Reading discriminates, writes Robert Pondiscio in City Journal. “A child growing up in a book-filled home with articulate, educated parents who fill his early years with reading, travel, museum visits, and other forms of enrichment arrives at school with enormous advantages in knowledge and vocabulary.” If schools teach ignore the gaps in knowledge and language, disadvantaged kids will fall even farther behind.
Most reading curricula try to develop comprehension “skills” uncoupled from subject-specific knowledge, he writes. In theory, students can apply these all-purpose “reading strategies” to anything.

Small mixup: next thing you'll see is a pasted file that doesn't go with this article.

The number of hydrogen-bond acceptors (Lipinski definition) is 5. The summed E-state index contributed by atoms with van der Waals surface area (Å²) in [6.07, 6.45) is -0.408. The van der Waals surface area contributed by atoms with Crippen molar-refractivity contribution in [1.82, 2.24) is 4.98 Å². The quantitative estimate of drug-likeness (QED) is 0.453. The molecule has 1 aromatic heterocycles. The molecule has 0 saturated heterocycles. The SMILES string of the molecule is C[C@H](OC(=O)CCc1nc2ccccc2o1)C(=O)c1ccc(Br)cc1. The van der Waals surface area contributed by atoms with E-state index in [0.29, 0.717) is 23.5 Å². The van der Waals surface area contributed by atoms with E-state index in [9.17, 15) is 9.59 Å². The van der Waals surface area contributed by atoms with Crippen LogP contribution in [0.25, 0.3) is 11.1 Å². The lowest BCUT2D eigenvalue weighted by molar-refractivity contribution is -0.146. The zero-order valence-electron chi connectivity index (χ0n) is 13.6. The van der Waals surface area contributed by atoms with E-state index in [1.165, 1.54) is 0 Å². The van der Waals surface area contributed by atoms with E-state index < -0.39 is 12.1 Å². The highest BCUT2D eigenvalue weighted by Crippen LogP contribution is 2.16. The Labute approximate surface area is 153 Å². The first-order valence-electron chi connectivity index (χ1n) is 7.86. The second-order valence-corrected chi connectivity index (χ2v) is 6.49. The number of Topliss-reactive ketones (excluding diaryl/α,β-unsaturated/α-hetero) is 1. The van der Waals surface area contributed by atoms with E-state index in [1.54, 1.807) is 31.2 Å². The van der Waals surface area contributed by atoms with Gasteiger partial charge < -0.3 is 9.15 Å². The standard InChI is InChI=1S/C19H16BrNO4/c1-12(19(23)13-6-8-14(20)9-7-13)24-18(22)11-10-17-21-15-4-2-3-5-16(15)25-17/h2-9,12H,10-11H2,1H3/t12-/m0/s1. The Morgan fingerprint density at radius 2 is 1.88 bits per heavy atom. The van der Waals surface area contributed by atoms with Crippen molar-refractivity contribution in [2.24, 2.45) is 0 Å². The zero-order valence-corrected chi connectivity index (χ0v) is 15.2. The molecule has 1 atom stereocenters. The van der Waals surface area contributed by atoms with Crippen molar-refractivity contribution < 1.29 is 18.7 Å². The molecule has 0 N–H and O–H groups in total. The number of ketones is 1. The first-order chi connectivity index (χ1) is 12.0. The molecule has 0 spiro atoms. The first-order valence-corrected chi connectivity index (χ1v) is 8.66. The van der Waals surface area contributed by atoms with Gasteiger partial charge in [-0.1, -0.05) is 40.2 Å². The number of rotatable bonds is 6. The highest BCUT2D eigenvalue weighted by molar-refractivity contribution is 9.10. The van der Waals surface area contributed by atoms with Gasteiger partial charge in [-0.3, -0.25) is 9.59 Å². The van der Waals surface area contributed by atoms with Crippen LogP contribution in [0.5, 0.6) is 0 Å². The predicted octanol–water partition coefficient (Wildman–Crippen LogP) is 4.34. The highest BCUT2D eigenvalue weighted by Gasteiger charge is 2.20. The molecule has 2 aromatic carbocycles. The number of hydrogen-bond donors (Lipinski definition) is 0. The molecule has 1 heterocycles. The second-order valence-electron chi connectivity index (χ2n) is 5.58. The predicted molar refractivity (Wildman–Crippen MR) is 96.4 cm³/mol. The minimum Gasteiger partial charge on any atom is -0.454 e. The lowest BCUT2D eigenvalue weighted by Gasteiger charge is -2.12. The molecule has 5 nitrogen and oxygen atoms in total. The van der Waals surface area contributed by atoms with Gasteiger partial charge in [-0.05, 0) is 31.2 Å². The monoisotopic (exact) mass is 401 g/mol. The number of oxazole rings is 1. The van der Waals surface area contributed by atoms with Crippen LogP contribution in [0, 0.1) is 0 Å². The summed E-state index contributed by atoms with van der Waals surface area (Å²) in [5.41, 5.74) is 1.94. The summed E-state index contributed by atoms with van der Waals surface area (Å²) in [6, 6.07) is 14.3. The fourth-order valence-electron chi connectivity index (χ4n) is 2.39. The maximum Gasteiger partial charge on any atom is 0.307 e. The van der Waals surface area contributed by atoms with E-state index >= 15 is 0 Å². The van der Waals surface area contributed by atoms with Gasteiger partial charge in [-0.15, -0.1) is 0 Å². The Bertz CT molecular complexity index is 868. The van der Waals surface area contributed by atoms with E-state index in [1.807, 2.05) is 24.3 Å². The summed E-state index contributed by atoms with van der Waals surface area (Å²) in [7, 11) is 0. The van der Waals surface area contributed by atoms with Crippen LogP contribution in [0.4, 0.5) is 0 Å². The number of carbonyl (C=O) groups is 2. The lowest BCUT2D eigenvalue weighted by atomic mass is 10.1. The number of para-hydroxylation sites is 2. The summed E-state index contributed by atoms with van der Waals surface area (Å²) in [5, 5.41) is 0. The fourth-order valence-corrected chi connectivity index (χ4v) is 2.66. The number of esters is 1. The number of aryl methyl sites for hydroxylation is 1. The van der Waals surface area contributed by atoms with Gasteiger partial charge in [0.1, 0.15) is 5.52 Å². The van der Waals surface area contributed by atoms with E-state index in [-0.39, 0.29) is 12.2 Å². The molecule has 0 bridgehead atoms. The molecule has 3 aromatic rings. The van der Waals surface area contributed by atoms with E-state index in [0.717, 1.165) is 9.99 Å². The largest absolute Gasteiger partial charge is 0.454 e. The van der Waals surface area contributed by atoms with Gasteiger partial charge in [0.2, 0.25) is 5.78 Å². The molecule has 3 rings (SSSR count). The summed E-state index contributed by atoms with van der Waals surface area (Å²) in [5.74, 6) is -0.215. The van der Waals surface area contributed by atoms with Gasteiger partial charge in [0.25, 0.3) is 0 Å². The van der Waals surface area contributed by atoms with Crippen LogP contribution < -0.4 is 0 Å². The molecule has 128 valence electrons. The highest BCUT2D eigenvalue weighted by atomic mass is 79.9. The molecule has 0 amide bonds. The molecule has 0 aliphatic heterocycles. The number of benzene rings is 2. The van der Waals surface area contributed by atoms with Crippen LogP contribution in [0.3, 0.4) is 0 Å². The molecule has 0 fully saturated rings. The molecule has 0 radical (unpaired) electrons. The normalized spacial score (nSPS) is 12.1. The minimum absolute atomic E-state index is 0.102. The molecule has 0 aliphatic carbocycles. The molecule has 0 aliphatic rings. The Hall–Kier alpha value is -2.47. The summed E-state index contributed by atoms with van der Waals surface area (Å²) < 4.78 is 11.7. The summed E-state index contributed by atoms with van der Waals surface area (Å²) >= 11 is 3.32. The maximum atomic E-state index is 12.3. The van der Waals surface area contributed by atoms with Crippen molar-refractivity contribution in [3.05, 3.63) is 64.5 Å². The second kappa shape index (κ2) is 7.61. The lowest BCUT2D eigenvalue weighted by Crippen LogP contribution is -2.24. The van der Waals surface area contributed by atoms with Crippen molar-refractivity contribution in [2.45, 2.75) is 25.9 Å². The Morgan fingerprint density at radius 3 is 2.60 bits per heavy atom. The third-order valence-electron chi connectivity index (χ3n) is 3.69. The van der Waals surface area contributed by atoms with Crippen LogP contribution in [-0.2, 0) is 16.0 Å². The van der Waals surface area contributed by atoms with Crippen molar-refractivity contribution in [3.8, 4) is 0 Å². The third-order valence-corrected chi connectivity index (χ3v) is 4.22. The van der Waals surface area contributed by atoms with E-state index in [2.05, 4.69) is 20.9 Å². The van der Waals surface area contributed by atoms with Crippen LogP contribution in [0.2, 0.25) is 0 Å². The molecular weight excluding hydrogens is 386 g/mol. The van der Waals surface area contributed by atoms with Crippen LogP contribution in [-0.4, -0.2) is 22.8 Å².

Education is “not the filling of a pail but the lighting of a fire,” goes a popular teacher adage. Empty buckets seldom burst into flames.
Children who don’t know enough to understand what they read will not “catch” a love of reading, Pondiscio concludes.
“Research on the necessity of background knowledge for reading comprehension is decisive and uncontroversial,” writes Mark Bauerlein. Yet reading instruction still favors “comprehension strategies” (“identify the main idea,” etc.) over “acquisition of general knowledge.”